Surgical Endoscopy

, Volume 26, Issue 5, pp 1337–1342

Trainees’ adenoma detection rate is higher if ≥10 minutes is spent on withdrawal during colonoscopy

Authors

  • Mark A. Gromski
    • Division of GastroenterologyDepartment of Internal Medicine, Beth Israel Deaconess Medical Center, Harvard Medical School
  • Christopher A. Miller
    • Harvard Medical School
    • Division of Gastroenterology, Department of Internal MedicineSoonchunhyang University College of Medicine
  • Eun Seo Park
    • Division of Gastroenterology, Department of Internal MedicineSoonchunhyang University College of Medicine
  • Tae Hoon Lee
    • Division of Gastroenterology, Department of Internal MedicineSoonchunhyang University College of Medicine
  • Sang-Heum Park
    • Division of Gastroenterology, Department of Internal MedicineSoonchunhyang University College of Medicine
  • Il-Kwun Chung
    • Division of Gastroenterology, Department of Internal MedicineSoonchunhyang University College of Medicine
  • Sun-Joo Kim
    • Division of Gastroenterology, Department of Internal MedicineSoonchunhyang University College of Medicine
  • Young Hwangbo
    • Division of Preventive MedicineSoonchunhyang University College of Medicine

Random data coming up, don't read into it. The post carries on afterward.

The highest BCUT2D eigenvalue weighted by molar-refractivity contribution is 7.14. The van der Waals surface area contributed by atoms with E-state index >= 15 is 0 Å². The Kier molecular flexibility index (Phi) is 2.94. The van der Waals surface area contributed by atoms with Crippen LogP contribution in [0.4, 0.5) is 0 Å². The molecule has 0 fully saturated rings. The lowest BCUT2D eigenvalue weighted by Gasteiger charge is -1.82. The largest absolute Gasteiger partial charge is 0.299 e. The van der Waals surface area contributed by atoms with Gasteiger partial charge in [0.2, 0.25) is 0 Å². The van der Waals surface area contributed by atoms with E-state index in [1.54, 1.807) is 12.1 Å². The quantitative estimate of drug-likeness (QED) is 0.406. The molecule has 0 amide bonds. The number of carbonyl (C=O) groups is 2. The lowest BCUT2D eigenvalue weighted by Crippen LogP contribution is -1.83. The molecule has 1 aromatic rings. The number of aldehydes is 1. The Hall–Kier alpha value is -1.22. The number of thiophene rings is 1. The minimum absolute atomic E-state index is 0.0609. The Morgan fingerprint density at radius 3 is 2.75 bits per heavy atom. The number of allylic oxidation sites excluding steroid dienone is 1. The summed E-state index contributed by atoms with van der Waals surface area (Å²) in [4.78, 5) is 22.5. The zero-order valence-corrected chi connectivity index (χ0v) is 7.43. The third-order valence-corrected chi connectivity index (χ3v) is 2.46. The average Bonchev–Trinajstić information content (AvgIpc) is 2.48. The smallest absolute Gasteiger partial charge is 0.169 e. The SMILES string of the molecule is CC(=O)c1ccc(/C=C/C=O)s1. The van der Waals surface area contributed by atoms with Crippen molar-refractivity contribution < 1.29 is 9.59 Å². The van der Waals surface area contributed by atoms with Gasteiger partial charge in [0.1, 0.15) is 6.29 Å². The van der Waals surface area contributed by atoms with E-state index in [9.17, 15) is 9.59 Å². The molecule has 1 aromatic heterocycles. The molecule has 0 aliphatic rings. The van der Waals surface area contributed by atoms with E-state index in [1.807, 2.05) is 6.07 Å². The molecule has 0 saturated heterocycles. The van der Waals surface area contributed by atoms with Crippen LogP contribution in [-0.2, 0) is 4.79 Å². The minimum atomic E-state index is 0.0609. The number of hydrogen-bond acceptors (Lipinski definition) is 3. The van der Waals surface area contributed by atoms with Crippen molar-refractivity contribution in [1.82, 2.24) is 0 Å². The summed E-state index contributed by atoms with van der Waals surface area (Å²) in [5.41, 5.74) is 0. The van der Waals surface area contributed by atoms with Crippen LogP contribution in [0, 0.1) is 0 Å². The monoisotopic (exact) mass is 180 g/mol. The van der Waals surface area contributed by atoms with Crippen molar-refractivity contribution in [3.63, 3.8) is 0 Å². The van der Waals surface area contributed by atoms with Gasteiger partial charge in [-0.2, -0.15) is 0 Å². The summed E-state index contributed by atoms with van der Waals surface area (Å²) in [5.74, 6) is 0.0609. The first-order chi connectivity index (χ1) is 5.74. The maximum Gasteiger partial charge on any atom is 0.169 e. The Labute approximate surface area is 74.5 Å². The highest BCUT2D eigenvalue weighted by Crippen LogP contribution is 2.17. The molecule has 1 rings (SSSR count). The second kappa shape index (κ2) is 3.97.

Article

DOI: 10.1007/s00464-011-2033-2

Cite this article as:
Gromski, M.A., Miller, C.A., Lee, S. et al. Surg Endosc (2012) 26: 1337. doi:10.1007/s00464-011-2033-2

Abstract

Background

It has been demonstrated that prolonged colonoscopic withdrawal times (WT; >6 min) are beneficial for the adenoma detection rate (ADR) for experienced endoscopists. There are little data, however, to guide the appropriate colonoscopic withdrawal times for trainees. The purpose of this study was to determine whether there is a relationship between WTs and ADR for first-year fellows training in colonoscopy.

Methods

This is a prospective study of first-year gastroenterology fellows at a single academic teaching hospital who documented each colonoscopy with a self-report form over the course of an academic year (March 2010 to February 2011). The internal policy for the trainees was to have at least a 6-min withdrawal time for each colonoscopy.

Results

Four first-year fellows in gastroenterology at an academic medical center completed self-reports for 1,210 colonoscopies. Mean WT was 10.2 ± 3.4 min. The aggregate polyp detection rate was 33.2% and the aggregate ADR was 22.3%. For colonoscopies with WT < 10 min, ADR was 9.5%, and for colonoscopies with WT ≥ 10 min, ADR was 32.3% (p < 0.001). When the quality indicator of 25% goal ADR for males and 15% goal ADR for females is applied, this aggregate rate is achieved for both sexes for screening colonoscopies (n = 676) with WT ≥ 10 min.

Conclusions

First-year trainees had a significantly higher ADR if their colonoscopic WT is ≥ 10 min.

Keywords

Trainee Colonoscopy Adenoma Withdrawal

Copyright information

© Springer Science+Business Media, LLC 2011